March 24, 2014
Goose Shot With Arrow Finds Home
Les the goose saved by SFWC, finds a permanent home with friends
Les the goose has officially been adopted! He joins several other former patients of South Florida Wildlife Center at the home of a generous couple in South Florida. Unfortunately, despite having the best possible outcome—a safe and loving home—what we know of Les’s journey did not begin on such a positive note.
Les was one of two geese found shot with arrows in a canal in South Florida at the end of 2012. He was rushed to South Florida Wildlife Center where X-rays revealed that the arrow had shot straight through his shoulder and fractured his wing bone. Fortunately, South Florida Wildlife Center veterinarians determined that his fracture was treatable and they operated on him immediately. It took him almost two-and-a-half months to recover to the point where he could leave the hospital ward, but he was eventually moved to a protected, outdoor habitat where he spent most of 2013 with other adoptable waterfowl.
The desired outcome for all rehabilitation patients is successful release back into the wild. However, Les is a domestic goose, which is not a native species in South Florida. He likely ended up in the canal where he was found as a result of being released by a human who originally had him as a pet. SFWC prefers not to release non-native species, as their populations are already growing and having detrimental impacts on the local environment and native species populations. Therefore, like other non-native species who end up at SFWC for treatment and rehabilitation, Les became a candidate for adoption.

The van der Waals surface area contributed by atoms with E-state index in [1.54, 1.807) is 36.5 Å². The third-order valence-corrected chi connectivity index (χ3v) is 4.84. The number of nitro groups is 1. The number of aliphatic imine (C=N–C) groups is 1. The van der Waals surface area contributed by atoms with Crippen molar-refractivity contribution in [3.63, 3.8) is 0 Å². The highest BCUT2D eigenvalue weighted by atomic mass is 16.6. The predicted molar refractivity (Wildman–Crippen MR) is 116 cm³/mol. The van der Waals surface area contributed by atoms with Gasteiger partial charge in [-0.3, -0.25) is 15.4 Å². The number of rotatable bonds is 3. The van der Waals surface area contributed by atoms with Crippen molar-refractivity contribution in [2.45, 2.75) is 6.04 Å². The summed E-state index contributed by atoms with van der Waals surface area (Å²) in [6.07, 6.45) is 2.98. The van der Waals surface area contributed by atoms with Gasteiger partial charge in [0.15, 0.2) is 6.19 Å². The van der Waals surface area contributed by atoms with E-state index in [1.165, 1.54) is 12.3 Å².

Now he has that home. The husband and wife who adopted him are experienced adopters of non-native species. They first adopted a swan from SFWC several years ago and, with Les, their current brood consists of two swans, four ducks, and two geese.
With two acres of property—including a quarter-acre fenced-in pond—the couple was looking to adopt another swan. However, SFWC Adoption Coordinator Michelle Frier suggested adopting a goose, since geese are known for alerting to possible predators. After reading Les’ profile online, the Schafers visited SFWC to meet him. He proved himself immediately.
Les's new adoptive father says, “His story was a big plus, but he walked right over to us, and we hit it off. He’s so friendly. Geese as a rule are not, but he eats right out of our hands.”
Initially concerned about natural predators on their property, the the couple received counseling from SFWC on how to properly feed, protect, and care for the adopted animals. Equipped with this knowledge, they have come to realize that having the domesticated species of waterfowl on their property brings with it many benefits. They help to maintain the bug and plant population around the pond, and their presence is a great pleasure for the couple. “They’re a joy. It’s really a laugh a minute when they interact with each other,” says Les' adoptive mother.
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